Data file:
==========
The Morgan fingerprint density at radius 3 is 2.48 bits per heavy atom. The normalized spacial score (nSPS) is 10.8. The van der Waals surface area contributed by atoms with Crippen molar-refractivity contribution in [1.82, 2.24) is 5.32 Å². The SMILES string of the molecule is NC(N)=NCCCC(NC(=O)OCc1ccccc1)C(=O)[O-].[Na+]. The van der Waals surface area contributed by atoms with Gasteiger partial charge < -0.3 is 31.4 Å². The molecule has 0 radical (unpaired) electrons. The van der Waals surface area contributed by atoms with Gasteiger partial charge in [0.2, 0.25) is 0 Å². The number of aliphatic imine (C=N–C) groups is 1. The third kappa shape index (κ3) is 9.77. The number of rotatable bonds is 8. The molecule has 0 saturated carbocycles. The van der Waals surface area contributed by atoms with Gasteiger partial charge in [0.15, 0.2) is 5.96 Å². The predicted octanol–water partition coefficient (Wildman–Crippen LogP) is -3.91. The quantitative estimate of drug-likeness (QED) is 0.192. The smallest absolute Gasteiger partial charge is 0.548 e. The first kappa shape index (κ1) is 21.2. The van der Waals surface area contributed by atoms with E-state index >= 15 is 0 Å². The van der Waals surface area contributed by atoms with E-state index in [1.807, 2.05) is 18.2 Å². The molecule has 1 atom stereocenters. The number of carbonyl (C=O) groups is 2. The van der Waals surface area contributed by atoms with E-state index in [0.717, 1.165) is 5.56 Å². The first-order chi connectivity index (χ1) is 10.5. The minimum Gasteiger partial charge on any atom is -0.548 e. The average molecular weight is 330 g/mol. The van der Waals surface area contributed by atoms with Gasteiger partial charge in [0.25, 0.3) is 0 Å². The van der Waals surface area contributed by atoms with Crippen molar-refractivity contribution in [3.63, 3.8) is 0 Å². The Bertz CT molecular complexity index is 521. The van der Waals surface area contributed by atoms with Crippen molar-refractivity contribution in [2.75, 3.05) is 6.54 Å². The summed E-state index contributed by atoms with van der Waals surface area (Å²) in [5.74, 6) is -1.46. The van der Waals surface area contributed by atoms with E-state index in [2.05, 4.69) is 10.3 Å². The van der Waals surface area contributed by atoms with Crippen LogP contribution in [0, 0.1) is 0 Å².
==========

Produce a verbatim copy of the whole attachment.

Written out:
The Morgan fingerprint density at radius 3 is 2.48 bits per heavy atom. The normalized spacial score (nSPS) is 10.8. The van der Waals surface area contributed by atoms with Crippen molar-refractivity contribution in [1.82, 2.24) is 5.32 Å². The SMILES string of the molecule is NC(N)=NCCCC(NC(=O)OCc1ccccc1)C(=O)[O-].[Na+]. The van der Waals surface area contributed by atoms with Gasteiger partial charge < -0.3 is 31.4 Å². The molecule has 0 radical (unpaired) electrons. The van der Waals surface area contributed by atoms with Gasteiger partial charge in [0.2, 0.25) is 0 Å². The number of aliphatic imine (C=N–C) groups is 1. The third kappa shape index (κ3) is 9.77. The number of rotatable bonds is 8. The molecule has 0 saturated carbocycles. The van der Waals surface area contributed by atoms with Gasteiger partial charge in [0.15, 0.2) is 5.96 Å². The predicted octanol–water partition coefficient (Wildman–Crippen LogP) is -3.91. The quantitative estimate of drug-likeness (QED) is 0.192. The smallest absolute Gasteiger partial charge is 0.548 e. The first kappa shape index (κ1) is 21.2. The van der Waals surface area contributed by atoms with E-state index >= 15 is 0 Å². The van der Waals surface area contributed by atoms with E-state index in [1.807, 2.05) is 18.2 Å². The molecule has 1 atom stereocenters. The number of carbonyl (C=O) groups is 2. The van der Waals surface area contributed by atoms with E-state index in [0.717, 1.165) is 5.56 Å². The first-order chi connectivity index (χ1) is 10.5. The minimum Gasteiger partial charge on any atom is -0.548 e. The average molecular weight is 330 g/mol. The van der Waals surface area contributed by atoms with Gasteiger partial charge in [0.25, 0.3) is 0 Å². The van der Waals surface area contributed by atoms with Crippen molar-refractivity contribution in [3.63, 3.8) is 0 Å². The Bertz CT molecular complexity index is 521. The van der Waals surface area contributed by atoms with Crippen molar-refractivity contribution in [2.75, 3.05) is 6.54 Å². The summed E-state index contributed by atoms with van der Waals surface area (Å²) in [5.74, 6) is -1.46. The van der Waals surface area contributed by atoms with E-state index in [2.05, 4.69) is 10.3 Å². The van der Waals surface area contributed by atoms with Crippen LogP contribution in [0, 0.1) is 0 Å².